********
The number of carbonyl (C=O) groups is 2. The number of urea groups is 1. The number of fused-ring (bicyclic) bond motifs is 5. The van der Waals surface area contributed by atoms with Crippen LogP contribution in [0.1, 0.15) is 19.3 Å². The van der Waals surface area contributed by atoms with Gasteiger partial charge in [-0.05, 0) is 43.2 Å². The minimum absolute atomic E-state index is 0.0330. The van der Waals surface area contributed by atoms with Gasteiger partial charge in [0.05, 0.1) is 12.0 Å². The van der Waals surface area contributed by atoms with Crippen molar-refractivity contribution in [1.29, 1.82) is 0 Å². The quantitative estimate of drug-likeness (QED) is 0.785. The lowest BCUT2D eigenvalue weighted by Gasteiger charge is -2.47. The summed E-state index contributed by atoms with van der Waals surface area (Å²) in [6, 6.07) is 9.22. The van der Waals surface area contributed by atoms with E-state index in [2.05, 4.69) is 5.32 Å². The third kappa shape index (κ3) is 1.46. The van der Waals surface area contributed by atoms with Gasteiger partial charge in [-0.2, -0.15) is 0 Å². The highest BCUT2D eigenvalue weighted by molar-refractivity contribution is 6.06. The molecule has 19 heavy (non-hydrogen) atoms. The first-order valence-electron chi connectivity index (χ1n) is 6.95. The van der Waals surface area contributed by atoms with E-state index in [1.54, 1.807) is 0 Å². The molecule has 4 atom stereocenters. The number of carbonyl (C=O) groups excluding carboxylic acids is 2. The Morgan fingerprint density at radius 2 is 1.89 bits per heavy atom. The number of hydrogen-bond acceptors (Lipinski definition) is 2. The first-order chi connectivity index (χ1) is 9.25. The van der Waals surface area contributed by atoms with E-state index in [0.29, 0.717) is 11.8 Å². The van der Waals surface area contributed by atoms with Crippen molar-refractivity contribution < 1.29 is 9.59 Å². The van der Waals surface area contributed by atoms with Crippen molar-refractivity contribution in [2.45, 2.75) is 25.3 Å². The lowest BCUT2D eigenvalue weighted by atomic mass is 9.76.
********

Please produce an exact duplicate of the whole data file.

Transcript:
The number of carbonyl (C=O) groups is 2. The number of urea groups is 1. The number of fused-ring (bicyclic) bond motifs is 5. The van der Waals surface area contributed by atoms with Crippen LogP contribution in [0.1, 0.15) is 19.3 Å². The van der Waals surface area contributed by atoms with Gasteiger partial charge in [-0.05, 0) is 43.2 Å². The minimum absolute atomic E-state index is 0.0330. The van der Waals surface area contributed by atoms with Gasteiger partial charge in [0.05, 0.1) is 12.0 Å². The van der Waals surface area contributed by atoms with Crippen molar-refractivity contribution in [1.29, 1.82) is 0 Å². The quantitative estimate of drug-likeness (QED) is 0.785. The lowest BCUT2D eigenvalue weighted by Gasteiger charge is -2.47. The summed E-state index contributed by atoms with van der Waals surface area (Å²) in [6, 6.07) is 9.22. The van der Waals surface area contributed by atoms with E-state index in [2.05, 4.69) is 5.32 Å². The third kappa shape index (κ3) is 1.46. The van der Waals surface area contributed by atoms with Gasteiger partial charge in [-0.2, -0.15) is 0 Å². The highest BCUT2D eigenvalue weighted by molar-refractivity contribution is 6.06. The molecule has 19 heavy (non-hydrogen) atoms. The first-order valence-electron chi connectivity index (χ1n) is 6.95. The van der Waals surface area contributed by atoms with E-state index in [1.54, 1.807) is 0 Å². The molecule has 4 atom stereocenters. The number of carbonyl (C=O) groups excluding carboxylic acids is 2. The Morgan fingerprint density at radius 2 is 1.89 bits per heavy atom. The number of hydrogen-bond acceptors (Lipinski definition) is 2. The first-order chi connectivity index (χ1) is 9.25. The van der Waals surface area contributed by atoms with E-state index in [0.29, 0.717) is 11.8 Å². The van der Waals surface area contributed by atoms with Crippen molar-refractivity contribution < 1.29 is 9.59 Å². The van der Waals surface area contributed by atoms with Crippen molar-refractivity contribution in [2.45, 2.75) is 25.3 Å². The lowest BCUT2D eigenvalue weighted by atomic mass is 9.76.